FITs appeal decision delayed for at least a week

The solar industry remains in 'limbo' this week as the latest installment of the Feed-In Tariffs (FITs) court fight ended without a decision.

Last Friday's (January 13) hearing at London's Court of Appeal heard the Department for Energy and Climate change (DECC) appeal an earlier decision allowing campaigners to have a judicial review into cuts to solar subsidies through FITs.

However, while many legal observers expected the decision to be wrapped on Friday it now appears the decision will not be made until next week at the earliest.

A decision, according to DECC, could now be weeks away adding fuel to the fire of doubt currently surrounding the solar industry.

Solarcentury's general counsel, John Faulks, speaking after the case explained: "The stakes have increased massively.

"All we did was take a narrow challenge that DECC had no power to introduce a December 12 cut off date, which took effect before the end of the consultation period and an eight week parliamentary procedure.

"The secretary of state's (Greg Barker) defence is seriously worrying, he thinks he has the power to do whatever he likes to FITs whenever he likes.

"And that means no FITs are safe for any technology installed or not at any time."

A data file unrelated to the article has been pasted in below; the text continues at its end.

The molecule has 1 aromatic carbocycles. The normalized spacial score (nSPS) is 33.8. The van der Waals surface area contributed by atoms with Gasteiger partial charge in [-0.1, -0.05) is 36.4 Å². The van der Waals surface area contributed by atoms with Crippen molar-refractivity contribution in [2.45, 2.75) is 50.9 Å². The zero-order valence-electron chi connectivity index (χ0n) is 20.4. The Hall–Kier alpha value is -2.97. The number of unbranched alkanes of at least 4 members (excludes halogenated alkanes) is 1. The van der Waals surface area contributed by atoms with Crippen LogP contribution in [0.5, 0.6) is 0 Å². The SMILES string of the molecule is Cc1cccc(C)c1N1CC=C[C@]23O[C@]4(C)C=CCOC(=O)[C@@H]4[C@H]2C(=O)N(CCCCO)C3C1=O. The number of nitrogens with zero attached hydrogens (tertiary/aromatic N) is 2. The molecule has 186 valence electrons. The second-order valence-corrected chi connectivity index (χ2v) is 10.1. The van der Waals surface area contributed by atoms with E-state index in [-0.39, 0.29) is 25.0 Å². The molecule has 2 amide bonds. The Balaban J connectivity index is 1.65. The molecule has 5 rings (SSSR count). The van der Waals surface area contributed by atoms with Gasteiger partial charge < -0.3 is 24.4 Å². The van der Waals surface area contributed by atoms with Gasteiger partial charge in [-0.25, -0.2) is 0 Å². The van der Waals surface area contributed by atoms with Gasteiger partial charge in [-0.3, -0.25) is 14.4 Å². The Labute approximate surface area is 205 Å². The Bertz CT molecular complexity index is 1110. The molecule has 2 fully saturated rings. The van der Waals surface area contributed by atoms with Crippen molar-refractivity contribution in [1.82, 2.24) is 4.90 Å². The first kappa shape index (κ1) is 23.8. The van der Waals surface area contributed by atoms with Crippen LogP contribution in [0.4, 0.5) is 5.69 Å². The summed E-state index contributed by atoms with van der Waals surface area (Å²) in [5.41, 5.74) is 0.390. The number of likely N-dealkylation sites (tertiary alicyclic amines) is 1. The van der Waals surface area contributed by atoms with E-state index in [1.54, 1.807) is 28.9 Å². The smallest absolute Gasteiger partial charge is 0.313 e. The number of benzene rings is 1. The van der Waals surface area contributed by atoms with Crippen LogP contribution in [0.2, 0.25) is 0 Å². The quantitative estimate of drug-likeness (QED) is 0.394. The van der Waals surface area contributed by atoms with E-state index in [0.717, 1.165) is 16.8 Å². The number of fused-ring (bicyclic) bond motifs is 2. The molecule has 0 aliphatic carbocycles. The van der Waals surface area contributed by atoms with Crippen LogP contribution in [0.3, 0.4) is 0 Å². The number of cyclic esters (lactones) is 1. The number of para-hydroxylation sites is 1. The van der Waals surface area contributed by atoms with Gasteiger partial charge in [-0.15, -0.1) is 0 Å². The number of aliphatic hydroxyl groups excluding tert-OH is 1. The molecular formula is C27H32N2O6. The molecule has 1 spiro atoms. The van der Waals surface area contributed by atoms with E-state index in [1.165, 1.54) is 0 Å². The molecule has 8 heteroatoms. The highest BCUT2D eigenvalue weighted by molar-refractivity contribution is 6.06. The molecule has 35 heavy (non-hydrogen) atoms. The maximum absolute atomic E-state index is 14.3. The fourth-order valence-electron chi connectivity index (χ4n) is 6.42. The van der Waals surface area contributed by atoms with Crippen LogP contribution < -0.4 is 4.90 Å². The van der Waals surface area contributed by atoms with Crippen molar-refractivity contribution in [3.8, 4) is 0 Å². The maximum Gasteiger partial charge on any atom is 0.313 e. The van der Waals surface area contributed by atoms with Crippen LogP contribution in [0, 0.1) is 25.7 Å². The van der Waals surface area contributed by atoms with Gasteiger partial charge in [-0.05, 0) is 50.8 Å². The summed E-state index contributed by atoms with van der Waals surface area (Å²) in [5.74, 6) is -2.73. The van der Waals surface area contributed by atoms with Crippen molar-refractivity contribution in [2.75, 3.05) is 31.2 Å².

Mr Faulks said a judgement would for 'at least a week' and he hoped for the 'sake of all stakeholders' in the renewable energy future, that the campaigners win the case.

A DECC spokesman said: "The Court of Appeal has not yet decided whether to give permission for an appeal or made a judgement on the FITs case.

"The Court will wrap up the decision on permission for an appeal and a possible judgement if an appeal is allowed in the next few weeks.

"Once the outcome is known we will consider our options and make an announcement on the way forward to provide clarity to consumers and industry."

The solar industry remains in "total limbo" after a day of legal argument failed to determine if the Government has the right to appeal in the row over feed-in-tariff incentives.

Green micro-generation firm Eco Environments director, David Hunt, said the industry remained in 'total limbo' as a result.

He said: "The Government has not covered itself in glory during this whole sorry saga, and the outcome further exacerbates the negative impact of their actions.

"The industry needs to move forward without the prospect of months of continued uncertainty hanging over it.

"The failure to even agree whether an appeal can be heard is another hammer blow to our industry - the only winners today are the lawyers."

Luke Walsh


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